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Algorithms 2018, 11(8), 123; doi:10.3390/a11080123

Article
Time Series Forecasting Using a Two-Level Multi-Objective Genetic Algorithm: A Case Study of Maintenance Cost Data for Tunnel Fans
1
Division of Operation and Maintenance Engineering, Luleå University of Technology, SE-97187 Luleå, Sweden
2
Mechanical Engineering Department, College of Engineering, University of Mosul, Mosul AZ 6321, Iraq
*
Author to whom correspondence should be addressed.
Received: 22 June 2018 / Accepted: 7 August 2018 / Published: 13 August 2018

Abstract

:
The aim of this study has been to develop a novel two-level multi-objective genetic algorithm (GA) to optimize time series forecasting data for fans used in road tunnels by the Swedish Transport Administration (Trafikverket). Level 1 is for the process of forecasting time series cost data, while level 2 evaluates the forecasting. Level 1 implements either a multi-objective GA based on the ARIMA model or a multi-objective GA based on the dynamic regression model. Level 2 utilises a multi-objective GA based on different forecasting error rates to identify a proper forecasting. Our method is compared with using the ARIMA model only. The results show the drawbacks of time series forecasting using only the ARIMA model. In addition, the results of the two-level model show the drawbacks of forecasting using a multi-objective GA based on the dynamic regression model. A multi-objective GA based on the ARIMA model produces better forecasting results. In level 2, five forecasting accuracy functions help in selecting the best forecasting. Selecting a proper methodology for forecasting is based on the averages of the forecasted data, the historical data, the actual data and the polynomial trends. The forecasted data can be used for life cycle cost (LCC) analysis.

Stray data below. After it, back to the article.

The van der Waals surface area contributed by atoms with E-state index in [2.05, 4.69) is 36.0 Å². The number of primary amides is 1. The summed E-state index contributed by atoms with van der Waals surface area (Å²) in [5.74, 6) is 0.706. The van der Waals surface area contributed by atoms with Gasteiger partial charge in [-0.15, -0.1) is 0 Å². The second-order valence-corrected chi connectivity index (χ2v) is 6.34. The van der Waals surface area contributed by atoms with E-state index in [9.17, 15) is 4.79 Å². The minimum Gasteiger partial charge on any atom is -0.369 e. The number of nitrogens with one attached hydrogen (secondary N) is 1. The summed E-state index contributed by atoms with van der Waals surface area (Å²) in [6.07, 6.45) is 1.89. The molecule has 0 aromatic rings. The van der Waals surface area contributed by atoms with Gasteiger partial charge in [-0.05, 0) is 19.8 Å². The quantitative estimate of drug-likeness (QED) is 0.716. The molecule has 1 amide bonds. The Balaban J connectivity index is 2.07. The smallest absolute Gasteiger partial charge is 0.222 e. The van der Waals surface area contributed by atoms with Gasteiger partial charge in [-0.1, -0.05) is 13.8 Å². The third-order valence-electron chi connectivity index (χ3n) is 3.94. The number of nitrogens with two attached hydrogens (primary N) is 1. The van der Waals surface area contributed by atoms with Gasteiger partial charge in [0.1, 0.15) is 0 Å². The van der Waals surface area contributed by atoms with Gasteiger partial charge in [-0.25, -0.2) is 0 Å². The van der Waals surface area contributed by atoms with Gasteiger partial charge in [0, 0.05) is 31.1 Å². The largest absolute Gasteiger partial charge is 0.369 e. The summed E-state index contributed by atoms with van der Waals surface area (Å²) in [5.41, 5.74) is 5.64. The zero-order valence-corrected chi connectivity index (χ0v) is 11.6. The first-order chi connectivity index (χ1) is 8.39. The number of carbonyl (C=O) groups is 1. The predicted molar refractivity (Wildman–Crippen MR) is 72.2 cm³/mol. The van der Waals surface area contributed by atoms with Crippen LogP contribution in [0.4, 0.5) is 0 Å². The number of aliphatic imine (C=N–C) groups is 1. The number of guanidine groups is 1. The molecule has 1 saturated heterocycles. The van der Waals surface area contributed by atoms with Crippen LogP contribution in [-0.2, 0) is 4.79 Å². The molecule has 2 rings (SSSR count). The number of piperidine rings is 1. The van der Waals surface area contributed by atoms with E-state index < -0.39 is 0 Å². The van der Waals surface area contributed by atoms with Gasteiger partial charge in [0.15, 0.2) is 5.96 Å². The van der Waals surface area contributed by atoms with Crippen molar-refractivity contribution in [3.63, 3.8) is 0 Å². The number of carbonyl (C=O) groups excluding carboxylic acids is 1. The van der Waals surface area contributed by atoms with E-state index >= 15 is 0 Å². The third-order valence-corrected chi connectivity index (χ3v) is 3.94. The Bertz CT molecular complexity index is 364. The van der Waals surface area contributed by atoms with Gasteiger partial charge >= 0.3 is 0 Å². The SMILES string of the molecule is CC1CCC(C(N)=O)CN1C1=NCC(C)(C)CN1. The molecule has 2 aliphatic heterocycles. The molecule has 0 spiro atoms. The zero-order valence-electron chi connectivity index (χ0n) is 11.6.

Keywords:
ARIMA model; data forecasting; multi-objective genetic algorithm; regression model

1. Introduction

Time series forecasting predicts future data points based on observed data over a period known as the lead-time. The purpose of forecasting data points is to provide a basis for economic planning, production planning, production control and optimizing industrial processes. The major objective is to obtain the best forecast function, i.e., to ensure that the mean square of the deviation between the actual and the forecasted values is as small as possible for each lead-time [1,2]. Much effort has been devoted over the past few decades to the development and improvement of time series forecasting models [3].
Traditional models for time series forecasting, such as the Box-Jenkins or autoregressive integrated moving average (ARIMA) model, assume that the studied time series are generated from linear processes. However, these models may be inappropriate if the underlying mechanism is nonlinear. In fact, real-world systems are often nonlinear [4,5]. The multi-objective genetic algorithm (GA) is often compatible with nonlinear systems and uses a particular optimization from the principle of natural selection of the optimal solution on a wide range of forecasting populations [6,7].
The proposed multi-objective GA optimizes a particular function based on the ARIMA model. The ARIMA model is a stochastic process modelling framework [1] that is defined by three parameters ( p , d , q ) . The parameter p stands for the order of the autoregressive A R ( p ) process, d for the order of integration (needed for the transformation into a stationary stochastic process), and q for the order of the moving average process, M A ( q ) [8]. A stationary stochastic process means a process where the data properties have the same variance and autocorrelation [9]. The weakness of the ARIMA model is the difficulty of estimating the parameters. To address this problem, a process for automated model selection needs to be implemented in the automated optimization to achieve an accurate forecasting [10].